At a time when the Baloch music is stagnant and suffering from an inertiawithin itself, the Balochi rap music is becoming a trend. Not only rapping is new in Balochistan, rap songs are also challenging the very basis of the Baloch societal myths and taboos. Although they do seldom conform to them too.
Rap music originally came from African Americans. It’s a form of hip hop. In a rap song, the poetry is chanted with the beats that differentiates it from recitation or chanting of the poetry.
Rap is sung in free style, where thoughts flow freely. Often, but not always, it discusses a socio-political issue.
Balochi rap songs’ origin is traced back to the beginning of this century when internet and smart phones revealed a new world to the Baloch people. The last 15 years have brought so many changing tides within Baloch society that it can also be termed as an era of change. Baloch society, like many others, has never transformed so rapidly in such a short period of time in its entire history. Love for rap songs is one such change.
In one rap song, Sawaal, by an anonymous Baloch girl, who is supposedly based in a European country, extremely criticises the Baloch male-dominated society. It exposes hypocritical tendencies of the Baloch men towards the Baloch women.
“I don’t accept, I don’t accept, I don’t accept such hypocrisy.”
It also says that Baloch society has enslaved its women and they need to be liberated in order to march towards an independent society.
There are a number of such songs on the Lyari gang war. Almost all such songs demonise the gangsters and their destructive role in bringing Lyari on the verge of complete anarchy.
“The mother is worried that her child is missing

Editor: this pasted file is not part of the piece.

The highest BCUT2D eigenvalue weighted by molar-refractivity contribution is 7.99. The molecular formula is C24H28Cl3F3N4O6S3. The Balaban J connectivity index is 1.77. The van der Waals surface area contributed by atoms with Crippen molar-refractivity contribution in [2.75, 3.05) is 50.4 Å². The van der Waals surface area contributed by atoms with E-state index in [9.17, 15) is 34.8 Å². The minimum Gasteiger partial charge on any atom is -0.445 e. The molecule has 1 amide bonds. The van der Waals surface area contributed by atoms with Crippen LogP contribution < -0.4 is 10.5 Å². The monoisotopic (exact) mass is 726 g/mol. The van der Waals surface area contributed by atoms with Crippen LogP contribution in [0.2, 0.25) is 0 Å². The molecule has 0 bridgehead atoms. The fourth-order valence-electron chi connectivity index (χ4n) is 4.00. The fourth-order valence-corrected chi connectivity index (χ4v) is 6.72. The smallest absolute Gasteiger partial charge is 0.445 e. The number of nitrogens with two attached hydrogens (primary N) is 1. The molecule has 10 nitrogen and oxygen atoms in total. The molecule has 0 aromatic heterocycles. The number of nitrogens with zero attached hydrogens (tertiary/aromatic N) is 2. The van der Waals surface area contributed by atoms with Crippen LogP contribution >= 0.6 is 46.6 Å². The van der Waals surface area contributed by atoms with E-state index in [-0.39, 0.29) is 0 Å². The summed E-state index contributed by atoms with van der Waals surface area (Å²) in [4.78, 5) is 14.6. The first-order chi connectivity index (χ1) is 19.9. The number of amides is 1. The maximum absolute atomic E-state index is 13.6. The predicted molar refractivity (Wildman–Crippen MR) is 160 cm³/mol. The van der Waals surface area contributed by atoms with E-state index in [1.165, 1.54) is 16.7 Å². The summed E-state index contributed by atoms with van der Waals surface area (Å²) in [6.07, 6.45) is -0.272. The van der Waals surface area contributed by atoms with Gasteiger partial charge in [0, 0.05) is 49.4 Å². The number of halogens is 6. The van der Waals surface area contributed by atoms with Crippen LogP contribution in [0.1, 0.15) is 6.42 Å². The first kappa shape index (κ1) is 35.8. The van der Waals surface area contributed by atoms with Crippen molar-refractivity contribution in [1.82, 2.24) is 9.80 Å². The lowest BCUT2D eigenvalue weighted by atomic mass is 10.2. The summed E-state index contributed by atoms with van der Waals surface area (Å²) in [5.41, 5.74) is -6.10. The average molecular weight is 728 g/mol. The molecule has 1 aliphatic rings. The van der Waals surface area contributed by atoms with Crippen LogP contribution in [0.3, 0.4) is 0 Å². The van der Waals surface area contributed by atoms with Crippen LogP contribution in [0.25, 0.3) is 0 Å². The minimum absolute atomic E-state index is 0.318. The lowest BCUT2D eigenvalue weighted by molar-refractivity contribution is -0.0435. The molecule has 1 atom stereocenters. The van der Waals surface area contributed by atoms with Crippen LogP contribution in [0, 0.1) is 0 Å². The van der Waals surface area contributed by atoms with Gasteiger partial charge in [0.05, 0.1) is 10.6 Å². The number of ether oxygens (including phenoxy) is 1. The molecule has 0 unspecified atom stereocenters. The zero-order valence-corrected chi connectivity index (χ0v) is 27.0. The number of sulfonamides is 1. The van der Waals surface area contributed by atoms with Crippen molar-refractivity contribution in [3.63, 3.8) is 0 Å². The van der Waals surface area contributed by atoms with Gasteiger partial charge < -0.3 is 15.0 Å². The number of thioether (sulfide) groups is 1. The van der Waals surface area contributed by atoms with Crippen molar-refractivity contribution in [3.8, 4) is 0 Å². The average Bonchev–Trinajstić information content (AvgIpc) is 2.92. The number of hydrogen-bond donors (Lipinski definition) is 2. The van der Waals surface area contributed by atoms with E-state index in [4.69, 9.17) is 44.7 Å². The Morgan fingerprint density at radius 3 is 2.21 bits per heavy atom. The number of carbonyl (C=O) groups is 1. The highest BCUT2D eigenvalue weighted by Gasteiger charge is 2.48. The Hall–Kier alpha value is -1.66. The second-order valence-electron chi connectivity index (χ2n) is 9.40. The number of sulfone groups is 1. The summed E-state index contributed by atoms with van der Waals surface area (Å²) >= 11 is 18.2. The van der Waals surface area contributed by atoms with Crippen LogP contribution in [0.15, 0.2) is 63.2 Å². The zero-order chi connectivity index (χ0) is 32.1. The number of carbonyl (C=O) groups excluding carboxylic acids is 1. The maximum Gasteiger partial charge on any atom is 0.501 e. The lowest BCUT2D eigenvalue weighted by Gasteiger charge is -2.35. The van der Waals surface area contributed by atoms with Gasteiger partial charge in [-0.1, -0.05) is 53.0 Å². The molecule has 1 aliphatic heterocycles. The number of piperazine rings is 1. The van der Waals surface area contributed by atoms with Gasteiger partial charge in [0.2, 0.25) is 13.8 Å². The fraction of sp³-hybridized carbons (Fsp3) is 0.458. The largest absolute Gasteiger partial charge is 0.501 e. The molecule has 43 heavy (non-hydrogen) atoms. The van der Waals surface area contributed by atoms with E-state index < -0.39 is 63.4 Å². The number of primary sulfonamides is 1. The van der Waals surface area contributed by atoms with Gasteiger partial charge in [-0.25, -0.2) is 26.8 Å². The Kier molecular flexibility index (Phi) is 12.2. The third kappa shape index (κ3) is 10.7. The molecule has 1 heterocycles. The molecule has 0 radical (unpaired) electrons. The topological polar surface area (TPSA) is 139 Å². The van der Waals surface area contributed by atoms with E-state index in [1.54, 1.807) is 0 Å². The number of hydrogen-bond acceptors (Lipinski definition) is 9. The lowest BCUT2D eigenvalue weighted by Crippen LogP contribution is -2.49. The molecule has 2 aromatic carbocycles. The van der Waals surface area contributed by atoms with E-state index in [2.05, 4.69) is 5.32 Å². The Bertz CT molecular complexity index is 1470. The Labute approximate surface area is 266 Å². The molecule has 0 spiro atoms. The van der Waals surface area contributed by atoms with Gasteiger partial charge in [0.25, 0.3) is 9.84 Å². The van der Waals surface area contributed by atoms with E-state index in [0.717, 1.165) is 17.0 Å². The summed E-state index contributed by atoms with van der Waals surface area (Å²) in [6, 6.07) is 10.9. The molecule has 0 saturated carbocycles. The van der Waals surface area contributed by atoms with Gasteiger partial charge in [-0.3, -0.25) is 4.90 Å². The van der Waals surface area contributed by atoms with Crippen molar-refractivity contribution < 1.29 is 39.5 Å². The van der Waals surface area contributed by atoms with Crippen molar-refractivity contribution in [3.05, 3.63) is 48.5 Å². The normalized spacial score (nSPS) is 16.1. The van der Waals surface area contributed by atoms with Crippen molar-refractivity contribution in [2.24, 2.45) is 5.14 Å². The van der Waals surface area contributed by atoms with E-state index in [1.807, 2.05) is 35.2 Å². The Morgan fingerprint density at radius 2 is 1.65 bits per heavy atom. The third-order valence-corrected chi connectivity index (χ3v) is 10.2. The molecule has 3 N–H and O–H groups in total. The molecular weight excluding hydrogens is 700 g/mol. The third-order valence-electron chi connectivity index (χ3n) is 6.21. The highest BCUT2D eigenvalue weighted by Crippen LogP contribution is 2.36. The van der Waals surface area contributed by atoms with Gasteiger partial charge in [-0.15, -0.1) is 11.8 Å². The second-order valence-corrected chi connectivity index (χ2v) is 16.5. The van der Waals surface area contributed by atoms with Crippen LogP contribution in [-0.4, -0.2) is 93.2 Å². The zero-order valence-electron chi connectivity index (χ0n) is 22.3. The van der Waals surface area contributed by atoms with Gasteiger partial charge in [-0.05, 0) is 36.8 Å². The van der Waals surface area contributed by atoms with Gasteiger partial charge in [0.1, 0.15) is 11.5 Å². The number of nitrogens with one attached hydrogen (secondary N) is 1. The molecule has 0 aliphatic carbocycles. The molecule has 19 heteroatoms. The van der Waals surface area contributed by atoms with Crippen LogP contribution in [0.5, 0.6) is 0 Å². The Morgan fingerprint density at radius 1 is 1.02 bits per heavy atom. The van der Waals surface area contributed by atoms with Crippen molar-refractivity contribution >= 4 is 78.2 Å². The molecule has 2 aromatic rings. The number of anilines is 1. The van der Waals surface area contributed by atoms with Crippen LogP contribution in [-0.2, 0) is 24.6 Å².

Bombs are exploding and bullets being fired
Let’s listen to Lyari’s story in this rap (song)
Many songs reminisce about the “golden past” when Lyari was once a centre of music, sports and literature. From 1950s to late 70s, Lyari was considered the centre for the activities of leftist groups. Poets like Faiz Ahmed Faiz and Gul Khan Naseer could often be seen in gatherings there.
It was also the cradle of the Baloch resistance politics. The Baloch Students Organisation (BSO) originated from there. The modern Balochi music also owes its origin from the now restive Lyari area. Singers like Ustad Sattar, Ustad Shafi and Ustad Dinarzai composed most of their music in this area. Sayad Hashmi – considered to be the Father of Balochi – did most of his works while his stay in Lyari.
The rap songs recall that “golden past” and blame the state of Pakistan for an organised attempt to weaken Baloch society by patronising the gangsters.
There are also songs on the widespread culture of drugs among the Baloch youth in Iran and Pakistan. They curse the druggies and call them as useless members of society.
“Young people, don’t be so miserable after drugs
This thing is useless
Do something big to show to the world
Leave the drugs, friends, don’t waste yourself”
The rappers are also aware of the ongoing conflict between Pakistan and Baloch separatists, who they call as sarmachars. One of song composed by the Lyari Underground is titled as Ryasat o Syasat (The State and its Politics) lashes at the Pakistani state’s policy towards the Baloch people. It mocks Pakistani democracy.
There are other revolutionary rap songs that call for an all-out war against Pakistan to liberate Balochistan. They also mention the kill-and-dump policy and glorify “Baloch martyrs” like Kambar Chakar.
They also refer to some famous attacks of Baloch militants against the Pakistani military personnel and installations. Some extremely political songs are also ridiculously funny due to their faulty and amateur political analyses.
In short, the rap songs are a representation of the current socio-political situation of the Baloch people. Although the political insight of the rappers doesn’t seem to be impressive, it’s a promising beginning. Either they are wrong or right in their assertions, their tone is provocative.
Although the rap culture has not yet find a popular audience in Baloch society, it’s gradually making its presence felt. It would be too early to predict about its future, yet it’s a pleasant addition to the Balochi music. Since lyrics of rap music is in free style, the lyricists and singers have immense freedom to depict issues thus far untouched by other Balochi arts.